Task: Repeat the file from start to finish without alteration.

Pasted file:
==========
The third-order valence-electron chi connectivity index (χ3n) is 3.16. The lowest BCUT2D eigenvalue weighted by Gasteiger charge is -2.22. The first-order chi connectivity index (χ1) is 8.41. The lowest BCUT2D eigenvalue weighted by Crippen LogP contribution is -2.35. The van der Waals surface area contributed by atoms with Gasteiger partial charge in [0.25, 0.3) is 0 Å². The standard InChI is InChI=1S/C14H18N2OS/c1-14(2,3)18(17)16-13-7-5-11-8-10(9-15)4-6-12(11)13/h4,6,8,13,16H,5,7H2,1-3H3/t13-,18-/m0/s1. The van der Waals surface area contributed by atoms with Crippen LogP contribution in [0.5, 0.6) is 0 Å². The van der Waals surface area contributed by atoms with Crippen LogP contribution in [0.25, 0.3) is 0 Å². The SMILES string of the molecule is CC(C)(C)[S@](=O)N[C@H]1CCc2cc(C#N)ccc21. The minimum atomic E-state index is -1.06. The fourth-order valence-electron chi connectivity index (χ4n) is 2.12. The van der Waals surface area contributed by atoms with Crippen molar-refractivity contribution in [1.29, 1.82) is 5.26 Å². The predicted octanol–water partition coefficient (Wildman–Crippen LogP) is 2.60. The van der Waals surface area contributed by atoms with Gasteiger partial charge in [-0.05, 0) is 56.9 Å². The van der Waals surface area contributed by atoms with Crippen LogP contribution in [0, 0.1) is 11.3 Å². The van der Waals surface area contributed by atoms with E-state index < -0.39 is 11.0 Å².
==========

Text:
The third-order valence-electron chi connectivity index (χ3n) is 3.16. The lowest BCUT2D eigenvalue weighted by Gasteiger charge is -2.22. The first-order chi connectivity index (χ1) is 8.41. The lowest BCUT2D eigenvalue weighted by Crippen LogP contribution is -2.35. The van der Waals surface area contributed by atoms with Gasteiger partial charge in [0.25, 0.3) is 0 Å². The standard InChI is InChI=1S/C14H18N2OS/c1-14(2,3)18(17)16-13-7-5-11-8-10(9-15)4-6-12(11)13/h4,6,8,13,16H,5,7H2,1-3H3/t13-,18-/m0/s1. The van der Waals surface area contributed by atoms with Crippen LogP contribution in [0.5, 0.6) is 0 Å². The van der Waals surface area contributed by atoms with Crippen LogP contribution in [0.25, 0.3) is 0 Å². The SMILES string of the molecule is CC(C)(C)[S@](=O)N[C@H]1CCc2cc(C#N)ccc21. The minimum atomic E-state index is -1.06. The fourth-order valence-electron chi connectivity index (χ4n) is 2.12. The van der Waals surface area contributed by atoms with Crippen molar-refractivity contribution in [1.29, 1.82) is 5.26 Å². The predicted octanol–water partition coefficient (Wildman–Crippen LogP) is 2.60. The van der Waals surface area contributed by atoms with Gasteiger partial charge in [-0.05, 0) is 56.9 Å². The van der Waals surface area contributed by atoms with Crippen LogP contribution in [0, 0.1) is 11.3 Å². The van der Waals surface area contributed by atoms with E-state index < -0.39 is 11.0 Å².